Dora Thurston Whitney lived in Cochituate where her husband Hiram Thurston was in the shoe industry. Her husband died from sickness in the war. She was left a widow with four children. When her husband went off to war, her youngest was only 10 days old. Few letters were written to home by Hiram, but it is understood from others in the 38th regiment that he was not an enthusiastic soldier. He had been on the Red River expedition and the long march tested his endurance. On his return he became exhausted and sick with chronic diarrhea and died. His remains were brought home and buried in Natick.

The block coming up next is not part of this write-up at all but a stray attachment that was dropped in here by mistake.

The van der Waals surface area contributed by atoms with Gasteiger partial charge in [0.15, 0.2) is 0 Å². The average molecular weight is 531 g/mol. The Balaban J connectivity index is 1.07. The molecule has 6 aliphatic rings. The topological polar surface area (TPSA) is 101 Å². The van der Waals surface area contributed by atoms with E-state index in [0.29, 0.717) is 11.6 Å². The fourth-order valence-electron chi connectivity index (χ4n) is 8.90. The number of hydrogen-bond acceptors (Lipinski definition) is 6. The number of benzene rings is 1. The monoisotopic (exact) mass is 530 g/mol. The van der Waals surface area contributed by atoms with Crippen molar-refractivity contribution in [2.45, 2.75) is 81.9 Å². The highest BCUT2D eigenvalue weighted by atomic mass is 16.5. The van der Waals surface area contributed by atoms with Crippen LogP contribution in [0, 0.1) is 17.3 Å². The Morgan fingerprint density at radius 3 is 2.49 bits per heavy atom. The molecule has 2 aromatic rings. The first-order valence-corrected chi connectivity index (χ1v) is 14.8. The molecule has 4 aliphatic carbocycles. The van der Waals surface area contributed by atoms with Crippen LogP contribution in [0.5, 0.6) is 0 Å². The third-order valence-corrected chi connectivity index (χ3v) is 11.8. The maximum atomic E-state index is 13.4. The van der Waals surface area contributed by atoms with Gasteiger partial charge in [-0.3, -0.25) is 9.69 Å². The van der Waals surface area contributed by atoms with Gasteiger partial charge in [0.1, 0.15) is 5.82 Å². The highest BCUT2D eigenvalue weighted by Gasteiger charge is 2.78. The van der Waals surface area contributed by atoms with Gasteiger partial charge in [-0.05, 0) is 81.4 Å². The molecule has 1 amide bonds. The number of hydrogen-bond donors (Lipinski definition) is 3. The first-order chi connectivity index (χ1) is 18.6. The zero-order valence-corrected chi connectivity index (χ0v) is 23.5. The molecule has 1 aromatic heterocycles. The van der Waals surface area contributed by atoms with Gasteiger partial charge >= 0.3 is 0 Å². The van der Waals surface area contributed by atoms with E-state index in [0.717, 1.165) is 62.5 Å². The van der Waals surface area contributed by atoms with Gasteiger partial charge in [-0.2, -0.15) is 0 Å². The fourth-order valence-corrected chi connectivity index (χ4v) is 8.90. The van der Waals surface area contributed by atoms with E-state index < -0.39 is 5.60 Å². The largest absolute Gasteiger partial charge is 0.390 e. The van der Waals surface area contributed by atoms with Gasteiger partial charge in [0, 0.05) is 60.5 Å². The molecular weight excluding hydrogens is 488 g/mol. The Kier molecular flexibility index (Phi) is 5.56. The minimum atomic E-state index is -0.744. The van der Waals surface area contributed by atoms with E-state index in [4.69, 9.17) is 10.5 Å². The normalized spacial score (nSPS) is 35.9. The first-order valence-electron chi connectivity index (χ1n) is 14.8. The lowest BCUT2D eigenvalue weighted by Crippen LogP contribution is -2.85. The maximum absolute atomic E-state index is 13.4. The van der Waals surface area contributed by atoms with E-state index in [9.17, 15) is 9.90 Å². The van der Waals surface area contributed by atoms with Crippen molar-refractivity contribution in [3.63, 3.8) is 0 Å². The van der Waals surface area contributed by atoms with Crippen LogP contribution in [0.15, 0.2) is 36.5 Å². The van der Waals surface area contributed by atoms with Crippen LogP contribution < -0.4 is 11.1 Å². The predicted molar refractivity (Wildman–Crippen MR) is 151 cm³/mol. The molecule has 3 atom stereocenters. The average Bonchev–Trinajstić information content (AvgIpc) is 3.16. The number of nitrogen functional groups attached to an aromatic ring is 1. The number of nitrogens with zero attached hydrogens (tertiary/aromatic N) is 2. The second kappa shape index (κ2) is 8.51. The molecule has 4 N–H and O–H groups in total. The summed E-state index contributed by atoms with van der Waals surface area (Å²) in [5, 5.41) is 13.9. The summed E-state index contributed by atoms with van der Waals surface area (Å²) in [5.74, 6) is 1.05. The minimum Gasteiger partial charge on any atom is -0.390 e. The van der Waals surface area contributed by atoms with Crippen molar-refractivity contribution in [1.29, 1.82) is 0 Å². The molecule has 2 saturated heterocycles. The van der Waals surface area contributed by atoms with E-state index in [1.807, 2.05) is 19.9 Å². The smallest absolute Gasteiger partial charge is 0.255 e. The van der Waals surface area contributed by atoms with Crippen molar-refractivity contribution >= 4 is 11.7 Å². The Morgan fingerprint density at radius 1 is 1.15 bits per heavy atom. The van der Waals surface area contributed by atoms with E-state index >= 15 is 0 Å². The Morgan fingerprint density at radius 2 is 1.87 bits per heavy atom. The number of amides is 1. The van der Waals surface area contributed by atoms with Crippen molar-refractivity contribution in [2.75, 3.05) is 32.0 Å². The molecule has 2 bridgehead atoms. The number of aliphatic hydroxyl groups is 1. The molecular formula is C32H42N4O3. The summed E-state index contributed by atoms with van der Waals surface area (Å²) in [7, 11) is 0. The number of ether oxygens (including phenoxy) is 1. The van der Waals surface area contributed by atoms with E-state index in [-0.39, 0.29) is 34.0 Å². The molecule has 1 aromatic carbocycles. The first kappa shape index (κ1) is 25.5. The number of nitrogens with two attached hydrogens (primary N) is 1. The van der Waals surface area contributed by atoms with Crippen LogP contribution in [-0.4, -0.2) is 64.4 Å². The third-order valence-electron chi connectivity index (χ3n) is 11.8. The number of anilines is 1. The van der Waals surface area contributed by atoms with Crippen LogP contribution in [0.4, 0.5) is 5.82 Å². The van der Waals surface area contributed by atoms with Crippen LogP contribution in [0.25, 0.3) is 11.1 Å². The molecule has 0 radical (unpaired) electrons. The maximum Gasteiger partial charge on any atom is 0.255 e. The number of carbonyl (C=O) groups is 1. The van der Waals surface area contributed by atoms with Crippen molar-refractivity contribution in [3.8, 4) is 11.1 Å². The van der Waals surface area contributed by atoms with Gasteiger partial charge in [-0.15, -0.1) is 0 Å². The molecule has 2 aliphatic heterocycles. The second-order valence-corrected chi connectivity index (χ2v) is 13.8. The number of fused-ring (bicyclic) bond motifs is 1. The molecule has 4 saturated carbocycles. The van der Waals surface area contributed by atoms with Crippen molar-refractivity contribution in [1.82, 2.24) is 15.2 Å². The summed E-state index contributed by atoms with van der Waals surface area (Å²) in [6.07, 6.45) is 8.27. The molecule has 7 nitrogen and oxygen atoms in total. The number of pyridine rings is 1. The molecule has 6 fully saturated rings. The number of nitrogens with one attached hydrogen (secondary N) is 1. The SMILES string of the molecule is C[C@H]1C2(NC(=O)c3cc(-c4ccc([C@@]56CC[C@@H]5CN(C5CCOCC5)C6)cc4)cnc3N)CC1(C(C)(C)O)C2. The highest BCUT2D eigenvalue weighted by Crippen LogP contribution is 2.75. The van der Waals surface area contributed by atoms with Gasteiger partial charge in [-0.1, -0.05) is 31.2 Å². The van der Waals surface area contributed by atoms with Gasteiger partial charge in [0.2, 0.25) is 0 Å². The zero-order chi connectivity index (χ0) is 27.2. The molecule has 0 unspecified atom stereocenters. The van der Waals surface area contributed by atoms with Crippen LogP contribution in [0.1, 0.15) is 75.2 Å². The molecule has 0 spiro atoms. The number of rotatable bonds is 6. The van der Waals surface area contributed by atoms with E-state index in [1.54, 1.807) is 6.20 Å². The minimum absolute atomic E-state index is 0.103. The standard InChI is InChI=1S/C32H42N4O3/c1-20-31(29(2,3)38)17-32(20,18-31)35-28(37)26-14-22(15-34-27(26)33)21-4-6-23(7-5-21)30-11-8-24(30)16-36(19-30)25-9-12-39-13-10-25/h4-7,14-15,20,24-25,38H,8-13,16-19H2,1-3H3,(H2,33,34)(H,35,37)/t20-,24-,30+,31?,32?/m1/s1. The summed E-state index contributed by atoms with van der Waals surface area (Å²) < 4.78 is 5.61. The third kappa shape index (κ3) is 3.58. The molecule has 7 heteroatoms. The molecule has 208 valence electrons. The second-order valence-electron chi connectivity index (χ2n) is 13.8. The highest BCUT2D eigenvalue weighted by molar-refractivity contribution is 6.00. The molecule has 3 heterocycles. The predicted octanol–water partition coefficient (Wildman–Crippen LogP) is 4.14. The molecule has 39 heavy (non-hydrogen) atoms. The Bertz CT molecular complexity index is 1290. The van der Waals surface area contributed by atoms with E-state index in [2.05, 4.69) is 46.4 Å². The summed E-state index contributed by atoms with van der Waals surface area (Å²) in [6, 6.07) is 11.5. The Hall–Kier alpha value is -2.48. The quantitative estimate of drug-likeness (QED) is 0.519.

What did the town do to support Dora? It was the town’s policy to support the family left behind financially and “morally”, and to help defray the expense of bringing the body home and of burial. She did stay for some years because it is noted that Dora was a member of the Methodist church in the 70s and then moved to Natick. She remarried and had additional children. Irish by birth, Dora was not the only Irish immigrant who came to Cochituate as the population of that village began to reflect more diversity as the shoe industry attracted immigrant workers. It is interesting to note the number of Irish residents who moved to Wayland. Helen Emery’s book quotes their population figures..
While less is known about Dora than about many other Wayland characters, she is of special interest in learning about the immigrant experience in a town like Wayland.